Thursday, September 24

The Story Behind The Song. Track 8 - You're Out Of Luck

You're Out Of Luck is a song about fear, about this so-called "age of anxiety" of ours. I'm not putting that in quotes because I think there's nothing scary about our times, nor am I trying to make fun of people who feel fear or worry, because like most people, I do my fair share of that. Probably more than my fair share. But a few things are clear to me, and these are: 1. There's always something to worry about. 2. There's never any point in worrying.

So in a sense, this song is about how not to live. The chorus is meant to be falsely reassuring, or ironic without humor, if that makes sense. Consider: "You sit and watch the ticking clock. Until it stops you're out of luck." The point is, it's never going to stop ticking. It's always ticking, or there's always a new clock to watch tick. Whichever way you look at it, it's the same point. The only real fix is to stop watching the clock. Or to realize that there isn't a clock at all, and to watch different things. Do what you can about whatever's worrying you, if there's something you can do, and then let it go. Go lie under a tree in a park with somebody you love.

Some of the imagery was chosen to represent things that I don't like about our culture. Like cul-de-sacs. Modern architecture is designed for isolation. Isolation with the wrong stimulus (CNN) leads to paranoia. In our rush for privacy, we've created echo chambers, and we're often broadcasting the wrong things inside of them. I love a good front porch. Front porches lead to community and peace. If you have to walk past your neighbors on your way from your car to your front door, you're going to say "hi." Sooner or later, that neighbor may become a friend. And someday, that friend might come to your aid in the least expected way.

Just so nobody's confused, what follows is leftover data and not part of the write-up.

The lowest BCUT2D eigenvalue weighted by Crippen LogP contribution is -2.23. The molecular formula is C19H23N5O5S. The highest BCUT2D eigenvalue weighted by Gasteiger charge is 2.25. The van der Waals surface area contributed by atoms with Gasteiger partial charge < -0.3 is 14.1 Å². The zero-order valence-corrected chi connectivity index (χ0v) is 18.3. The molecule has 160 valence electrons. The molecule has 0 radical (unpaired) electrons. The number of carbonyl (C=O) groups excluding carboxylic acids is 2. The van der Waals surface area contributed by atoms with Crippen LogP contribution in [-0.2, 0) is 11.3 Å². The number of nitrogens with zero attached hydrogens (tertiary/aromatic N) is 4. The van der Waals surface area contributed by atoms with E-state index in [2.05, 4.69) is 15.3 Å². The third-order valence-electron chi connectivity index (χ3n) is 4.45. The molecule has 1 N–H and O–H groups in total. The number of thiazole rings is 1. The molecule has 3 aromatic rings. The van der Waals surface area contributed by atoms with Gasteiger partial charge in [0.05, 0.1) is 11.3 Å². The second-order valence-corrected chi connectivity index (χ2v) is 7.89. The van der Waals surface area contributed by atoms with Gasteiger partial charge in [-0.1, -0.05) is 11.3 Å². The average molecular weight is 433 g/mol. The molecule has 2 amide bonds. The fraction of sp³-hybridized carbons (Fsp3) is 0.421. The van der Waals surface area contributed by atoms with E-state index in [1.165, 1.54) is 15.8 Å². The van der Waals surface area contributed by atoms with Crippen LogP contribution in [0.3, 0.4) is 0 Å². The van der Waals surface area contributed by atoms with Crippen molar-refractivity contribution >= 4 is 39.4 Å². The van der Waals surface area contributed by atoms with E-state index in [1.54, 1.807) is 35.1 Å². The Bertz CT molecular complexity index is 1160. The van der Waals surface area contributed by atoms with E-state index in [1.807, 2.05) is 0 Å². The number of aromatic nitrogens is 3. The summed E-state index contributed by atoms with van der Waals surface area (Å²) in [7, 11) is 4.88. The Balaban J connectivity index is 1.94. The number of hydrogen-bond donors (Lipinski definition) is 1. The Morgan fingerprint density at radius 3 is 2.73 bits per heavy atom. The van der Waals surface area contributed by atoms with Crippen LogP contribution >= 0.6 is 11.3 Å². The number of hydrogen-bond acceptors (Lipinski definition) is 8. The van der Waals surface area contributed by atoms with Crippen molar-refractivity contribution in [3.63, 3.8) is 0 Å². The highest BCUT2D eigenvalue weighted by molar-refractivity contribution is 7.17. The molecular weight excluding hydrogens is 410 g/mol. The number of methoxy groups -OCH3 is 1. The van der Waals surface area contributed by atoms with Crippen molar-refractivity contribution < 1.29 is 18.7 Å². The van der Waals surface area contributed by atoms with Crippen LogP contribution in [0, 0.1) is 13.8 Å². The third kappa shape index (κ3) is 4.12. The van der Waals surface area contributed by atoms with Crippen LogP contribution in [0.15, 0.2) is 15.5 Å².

This song was an experiment for me. I always try to write songs that I would enjoy listening to. I appreciate the arrangement, melody and vibe of You're Out Of Luck. It's well-executed. It's cohesive. But I don't enjoy listening to the song. I almost always skip the track. Does that mean that a song like this doesn't go on the next record? We'll see. I just don't want to be negative. It's a thing with me. I feel like it's my responsibility to be uplifting. But more than that, it's what I want to do!

Production-wise, interesting details include Chad's use of an e-Bow to get that tornado-siren like effect over the choruses. We took the e-Bow/guitar signal and ran it into a delay pedal, and I manually increased the delay time as we tracked. For anyone who's played with a delay pedal, you'll realize that this causes the delayed part of the signal to detune. So effectively, I was creating an electric tremolo arm and simultaneously increasing the echo intensity and detuning Chad's part as he played.

I also love the drum sound here, and the crazy "ticking clock" effect that Steve put on the extra hi-hat in the choruses (chorii). Fun stuff, maybe even a little 1970s. :) Phase effects on cymbals always make me think of the 70s. But I wasn't really listening, then, so that could be a poorly-informed stereotype.

What else... oh. We used a really cool Wright 5F6-A Bassman clone for Chad's primary guitar tone. Sometimes we doubled his Vox AC15CC1 on top. In other spots, we used a silverface twin w/tremolo engaged. A few more words about the Wright: that thing sounds amazing. I almost bought it two and a half years ago but I chose my Dr. Z instead. If you want a great sounding and amazingly well-built tweed and are local to the KC area, check out Wright's stuff at Mass St. Music!